Industry analysts say MCA Inc. - the entertainment giant that gave the world "E.T." and "Jaws" - is so well run that its new Japanese owners will allow creative control to remain in American hands.

In the biggest Japanese purchase ever of a U.S. company, Matsushita Electric Industrial Co. struck a $6.6 billion deal for MCA on Monday.The Japanese maker of video-casette recorders, televisions and stereos under such brand names as Panasonic, Technics and Quasar got a company that produces hit TV shows such as "Murder, She Wrote" and "Major Dad," records artists such as Elton John and Guns N' Roses and owns many of the biggest movies of all time.

MCA became the fourth major Hollywood studio to come under foreign control, raising fears that responsibility for the financing and political content of American entertainment is falling increasingly into non-American hands.

In a statement Monday, Matsushita indicated its awareness of American fears of Japanese investment and sought to allay them by promising to leave MCA's management intact and allow the company's direction to be determined at home.

Analysts and MCA executives said the public is unlikely to see much of a difference in movie theaters, from CD players or on TV screens.

"They bought it precisely because of management," said Jeff Logsdon of Seidler Amdec Securities Inc. "It doesn't help them to interfere in the creative process."

"I don't think Matsushita made a major investment in a company that's doing very well to try to change what it's doing," said MCA's movie chief, Tom Pollock.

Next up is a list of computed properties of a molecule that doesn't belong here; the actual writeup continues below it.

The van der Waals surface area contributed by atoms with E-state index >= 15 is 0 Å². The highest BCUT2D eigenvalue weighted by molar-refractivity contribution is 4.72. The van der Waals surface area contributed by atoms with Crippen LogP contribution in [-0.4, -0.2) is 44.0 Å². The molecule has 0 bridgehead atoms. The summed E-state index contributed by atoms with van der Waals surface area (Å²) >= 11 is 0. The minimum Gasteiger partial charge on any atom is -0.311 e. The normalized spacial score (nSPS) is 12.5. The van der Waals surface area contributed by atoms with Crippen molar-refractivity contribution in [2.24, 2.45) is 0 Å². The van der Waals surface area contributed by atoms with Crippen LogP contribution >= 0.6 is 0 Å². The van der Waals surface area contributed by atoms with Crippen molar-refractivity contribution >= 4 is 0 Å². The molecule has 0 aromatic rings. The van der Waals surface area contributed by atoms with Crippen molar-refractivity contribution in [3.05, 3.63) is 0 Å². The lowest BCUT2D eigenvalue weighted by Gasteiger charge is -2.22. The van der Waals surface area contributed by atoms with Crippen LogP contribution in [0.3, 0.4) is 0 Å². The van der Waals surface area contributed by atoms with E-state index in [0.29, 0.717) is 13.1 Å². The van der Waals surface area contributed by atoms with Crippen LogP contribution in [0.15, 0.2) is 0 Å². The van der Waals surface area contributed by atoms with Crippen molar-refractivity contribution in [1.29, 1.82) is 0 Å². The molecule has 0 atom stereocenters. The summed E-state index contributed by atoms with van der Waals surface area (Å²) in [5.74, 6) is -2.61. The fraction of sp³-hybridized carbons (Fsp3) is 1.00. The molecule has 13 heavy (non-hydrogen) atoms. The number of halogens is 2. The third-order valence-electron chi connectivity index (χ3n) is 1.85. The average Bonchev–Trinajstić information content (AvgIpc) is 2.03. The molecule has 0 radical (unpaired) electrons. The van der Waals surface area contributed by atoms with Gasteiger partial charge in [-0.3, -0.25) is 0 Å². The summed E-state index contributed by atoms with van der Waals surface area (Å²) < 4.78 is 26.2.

Still, the deal has brought skepticism and criticism.

Record producer Quincy Jones said he was worried that the country was selling off its heritage.

In Japan, the nationally circulated Asahi Shimbun newspaper reported that Matsushita pushed to close the deal before Dec. 7, the 49th anniversary of the Japanese bombing of Pearl Harbor.

Concerns were expressed in Japanese newspapers of an anti-Japanese backlash in the United States. Backlashes followed Japanese purchases of Columbia Pictures, Rockefeller Plaza in New York and Pebble Beach in California.

To silence criticism that arose during negotiations, Matsushita said it will sell MCA's Curry Co. subsidiary, which operates restaurants, hotels and other services in Yosemite National Park.


Graphic: Biggest Japanese purchases of U.S. companies

Here are some of the largest acquisitions, in dollar terms, by Japanese interests of major stakes or controlling interests in U.S. companies, according to figures compiled by IDD information Services and the AP:

U.S. companies Japanese interests Dollar amount Announcement

MCA Inc. Matsushita Electric $6.6 billion Nov. 26, 1990

Industrial Co. Ltd.

Columbia Pictures Sony Corp. $5.0 billion Sept. 27, 1989

Entertainment Inc.

Firestone Tire & Bridgestone Corp. $2.65 billion Feb. 16, 1988

Rubber Co.

Inter Continental Seibu Saison $2.27 billion Sept. 30, 1988


CBS Records Sony Corp. $2.0 billion Nov. 18, 1987

Westin Hotels Aoki Corp. with the $1.53 billion Oct. 27, 1987

and Resorts Rbt. M. Bass Group

CIT Group Dai-Ichi Kangyo $1.28 billion Sept. 18, 1989

Gould Inc. Nippon Mining $1.05 billion Aug 30, 1988

Co. Ltd.

Aristech Chemical Mitsubishi Corp. $859 million Jan. 16, 1990


Rockefeller Group Mitsubishi Estate Corp. $846 million Oct. 30, 1989